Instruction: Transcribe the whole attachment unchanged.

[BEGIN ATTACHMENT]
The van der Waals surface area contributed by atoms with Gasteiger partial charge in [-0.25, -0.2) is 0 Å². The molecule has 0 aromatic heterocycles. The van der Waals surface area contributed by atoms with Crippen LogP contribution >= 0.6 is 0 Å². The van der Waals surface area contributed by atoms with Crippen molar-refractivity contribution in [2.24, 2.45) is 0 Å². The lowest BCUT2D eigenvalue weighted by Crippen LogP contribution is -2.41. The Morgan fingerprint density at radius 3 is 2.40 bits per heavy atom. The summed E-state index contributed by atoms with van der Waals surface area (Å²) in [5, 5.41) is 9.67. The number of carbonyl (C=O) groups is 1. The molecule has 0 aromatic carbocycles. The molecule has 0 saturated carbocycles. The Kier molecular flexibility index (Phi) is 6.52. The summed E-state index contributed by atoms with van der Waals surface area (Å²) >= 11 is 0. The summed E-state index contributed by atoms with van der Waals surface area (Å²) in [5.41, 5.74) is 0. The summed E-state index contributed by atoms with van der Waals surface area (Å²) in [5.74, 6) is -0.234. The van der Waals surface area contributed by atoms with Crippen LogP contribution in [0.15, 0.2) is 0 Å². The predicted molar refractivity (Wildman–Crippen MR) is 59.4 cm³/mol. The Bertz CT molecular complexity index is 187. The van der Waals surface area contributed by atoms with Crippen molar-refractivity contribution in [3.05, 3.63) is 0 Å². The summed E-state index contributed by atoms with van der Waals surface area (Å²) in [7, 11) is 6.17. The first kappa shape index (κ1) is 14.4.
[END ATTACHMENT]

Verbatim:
The van der Waals surface area contributed by atoms with Gasteiger partial charge in [-0.25, -0.2) is 0 Å². The molecule has 0 aromatic heterocycles. The van der Waals surface area contributed by atoms with Crippen LogP contribution >= 0.6 is 0 Å². The van der Waals surface area contributed by atoms with Crippen molar-refractivity contribution in [2.24, 2.45) is 0 Å². The lowest BCUT2D eigenvalue weighted by Crippen LogP contribution is -2.41. The Morgan fingerprint density at radius 3 is 2.40 bits per heavy atom. The summed E-state index contributed by atoms with van der Waals surface area (Å²) in [5, 5.41) is 9.67. The number of carbonyl (C=O) groups is 1. The molecule has 0 aromatic carbocycles. The molecule has 0 saturated carbocycles. The Kier molecular flexibility index (Phi) is 6.52. The summed E-state index contributed by atoms with van der Waals surface area (Å²) >= 11 is 0. The summed E-state index contributed by atoms with van der Waals surface area (Å²) in [5.41, 5.74) is 0. The summed E-state index contributed by atoms with van der Waals surface area (Å²) in [5.74, 6) is -0.234. The van der Waals surface area contributed by atoms with Crippen LogP contribution in [0.15, 0.2) is 0 Å². The predicted molar refractivity (Wildman–Crippen MR) is 59.4 cm³/mol. The Bertz CT molecular complexity index is 187. The van der Waals surface area contributed by atoms with Crippen molar-refractivity contribution in [3.05, 3.63) is 0 Å². The summed E-state index contributed by atoms with van der Waals surface area (Å²) in [7, 11) is 6.17. The first kappa shape index (κ1) is 14.4.